On one level, “Knocked Up” can be seen as “revenge of the Jewish nerds” against the blond WASP women of the world, a post-modern take on “Annie Hall” and “When Harry Met Sally”, both of which are admitted influences on Apatow. Virtually every major male character in “Knocked Up” is Jewish and played by Jewish actors, including most of Ben’s friends – who have animated and amusing discussions about the film “Munich” and their “Jew-fro” hairstyles. Does being Jewish matter here? Apatow’s characters all follow the Woody Allen, Billy Crystal and Ben Stiller models of assimilated Jewishness as a vague religious ethnicity and little more. As for Jewish women, there are none to be seen.
The mainstream audience of 18 to 30 year-olds to whom this film is pitched won’t care much about who is and is not Jewish, and will eagerly enjoy this thoroughly modern comedy about mating rituals in the twenty-first century. The plot may not be perfect, but with its clever writing and engaging characters “Knocked Up” has the makings of one of the most popular films of the year, a “must see” for the Saturday night date crowd.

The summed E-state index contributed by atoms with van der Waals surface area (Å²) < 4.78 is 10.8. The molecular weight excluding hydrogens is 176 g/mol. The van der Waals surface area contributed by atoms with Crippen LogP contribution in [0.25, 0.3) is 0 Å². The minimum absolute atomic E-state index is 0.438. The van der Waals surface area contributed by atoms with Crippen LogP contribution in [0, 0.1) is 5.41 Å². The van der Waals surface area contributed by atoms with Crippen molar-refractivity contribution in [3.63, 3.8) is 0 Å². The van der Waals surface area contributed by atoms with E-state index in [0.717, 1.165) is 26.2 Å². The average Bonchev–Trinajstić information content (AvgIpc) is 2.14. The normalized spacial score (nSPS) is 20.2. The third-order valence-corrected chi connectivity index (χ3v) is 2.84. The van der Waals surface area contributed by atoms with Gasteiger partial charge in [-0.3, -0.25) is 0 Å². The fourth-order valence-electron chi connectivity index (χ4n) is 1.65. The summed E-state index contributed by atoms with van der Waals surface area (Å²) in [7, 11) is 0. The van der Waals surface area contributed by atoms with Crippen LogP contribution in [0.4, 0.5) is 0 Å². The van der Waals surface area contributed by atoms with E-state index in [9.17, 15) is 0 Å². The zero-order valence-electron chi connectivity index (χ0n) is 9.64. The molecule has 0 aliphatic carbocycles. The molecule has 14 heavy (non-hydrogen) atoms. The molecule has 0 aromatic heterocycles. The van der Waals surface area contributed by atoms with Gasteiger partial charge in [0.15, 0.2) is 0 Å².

Judd Apatow is best-known for his male-centred comedies like 40 Year Old Virgin, Superbad and Knocked Up. So it is particularly interesting to watch his first truly female-oriented film, Bridesmaids (opening in Australia on 16 June 2011; opened in North America 13 May 2011). Bridesmaids (directed by Paul Feig, co-produced by Apatow) is, I suspect, one of those films which some film critics and cineastes will disparage (Sandra Hall of the Sydney Morning Herald notably gave it 1.5 stars out of 5, calling it “humour for masochists”), but audiences will love. The small audience I saw it with on a rainy Sydney preview totally loved it, and laughed at all the jokes.
Bridesmaids is full of hilarious set pieces, which probably will be analysed (and imitated) for a long time to come. The film is powered by its female character-driven comedy (move over guys, the women are now in town), with men playing distinct supporting roles. But the film may end up being most notable for one thing for one character background and one theme, on which almost no-one seems to comment. The film’s true underlying theme is female friendship (so far, so good), but the real driving force is actually female competition – not competition for men but for the friendship of other women. The best friend of Annie Walker (Kristen Wiig, also a co-writer of the film) is Lillian (Maya Rudolph), and the biggest tension in the film is Annie’s vying with Helen (Australian actress Rose Byrne) for her friendship.